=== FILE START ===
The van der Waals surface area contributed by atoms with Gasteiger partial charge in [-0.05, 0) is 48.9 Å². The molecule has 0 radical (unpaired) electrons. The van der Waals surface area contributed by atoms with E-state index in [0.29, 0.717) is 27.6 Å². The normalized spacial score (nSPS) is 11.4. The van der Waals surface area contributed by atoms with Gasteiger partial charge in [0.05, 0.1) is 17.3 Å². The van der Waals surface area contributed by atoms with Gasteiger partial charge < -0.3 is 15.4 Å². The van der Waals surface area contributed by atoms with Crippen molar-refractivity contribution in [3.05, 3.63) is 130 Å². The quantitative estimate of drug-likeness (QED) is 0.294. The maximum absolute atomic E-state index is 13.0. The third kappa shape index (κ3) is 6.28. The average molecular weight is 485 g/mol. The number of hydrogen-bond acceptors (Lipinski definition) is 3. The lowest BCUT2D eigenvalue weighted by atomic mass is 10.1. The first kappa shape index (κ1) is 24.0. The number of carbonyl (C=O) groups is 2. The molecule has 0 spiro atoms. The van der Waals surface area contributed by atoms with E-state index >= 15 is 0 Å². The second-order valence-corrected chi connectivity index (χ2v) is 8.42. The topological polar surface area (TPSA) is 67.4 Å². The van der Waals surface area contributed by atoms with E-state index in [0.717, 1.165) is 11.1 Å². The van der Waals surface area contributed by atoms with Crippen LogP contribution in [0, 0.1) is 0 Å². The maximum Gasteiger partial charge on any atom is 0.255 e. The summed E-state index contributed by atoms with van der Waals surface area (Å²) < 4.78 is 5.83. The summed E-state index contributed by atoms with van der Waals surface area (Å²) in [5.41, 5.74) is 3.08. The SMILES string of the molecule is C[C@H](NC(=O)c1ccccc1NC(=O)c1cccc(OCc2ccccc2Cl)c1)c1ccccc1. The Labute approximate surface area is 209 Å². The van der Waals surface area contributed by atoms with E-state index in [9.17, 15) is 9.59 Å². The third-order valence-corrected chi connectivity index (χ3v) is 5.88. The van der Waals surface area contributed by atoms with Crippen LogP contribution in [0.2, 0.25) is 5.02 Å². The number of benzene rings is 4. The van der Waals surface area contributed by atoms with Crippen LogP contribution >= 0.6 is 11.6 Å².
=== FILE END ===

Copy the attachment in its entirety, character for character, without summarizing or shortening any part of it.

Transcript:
The van der Waals surface area contributed by atoms with Gasteiger partial charge in [-0.05, 0) is 48.9 Å². The molecule has 0 radical (unpaired) electrons. The van der Waals surface area contributed by atoms with E-state index in [0.29, 0.717) is 27.6 Å². The normalized spacial score (nSPS) is 11.4. The van der Waals surface area contributed by atoms with Gasteiger partial charge in [0.05, 0.1) is 17.3 Å². The van der Waals surface area contributed by atoms with Gasteiger partial charge < -0.3 is 15.4 Å². The van der Waals surface area contributed by atoms with Crippen molar-refractivity contribution in [3.05, 3.63) is 130 Å². The quantitative estimate of drug-likeness (QED) is 0.294. The maximum absolute atomic E-state index is 13.0. The third kappa shape index (κ3) is 6.28. The average molecular weight is 485 g/mol. The number of hydrogen-bond acceptors (Lipinski definition) is 3. The lowest BCUT2D eigenvalue weighted by atomic mass is 10.1. The first kappa shape index (κ1) is 24.0. The number of carbonyl (C=O) groups is 2. The molecule has 0 spiro atoms. The van der Waals surface area contributed by atoms with E-state index >= 15 is 0 Å². The second-order valence-corrected chi connectivity index (χ2v) is 8.42. The topological polar surface area (TPSA) is 67.4 Å². The van der Waals surface area contributed by atoms with E-state index in [0.717, 1.165) is 11.1 Å². The van der Waals surface area contributed by atoms with Crippen LogP contribution in [0, 0.1) is 0 Å². The maximum Gasteiger partial charge on any atom is 0.255 e. The summed E-state index contributed by atoms with van der Waals surface area (Å²) < 4.78 is 5.83. The summed E-state index contributed by atoms with van der Waals surface area (Å²) in [5.41, 5.74) is 3.08. The SMILES string of the molecule is C[C@H](NC(=O)c1ccccc1NC(=O)c1cccc(OCc2ccccc2Cl)c1)c1ccccc1. The Labute approximate surface area is 209 Å². The van der Waals surface area contributed by atoms with E-state index in [9.17, 15) is 9.59 Å². The third-order valence-corrected chi connectivity index (χ3v) is 5.88. The van der Waals surface area contributed by atoms with Crippen LogP contribution in [0.2, 0.25) is 5.02 Å². The number of benzene rings is 4. The van der Waals surface area contributed by atoms with Crippen LogP contribution >= 0.6 is 11.6 Å².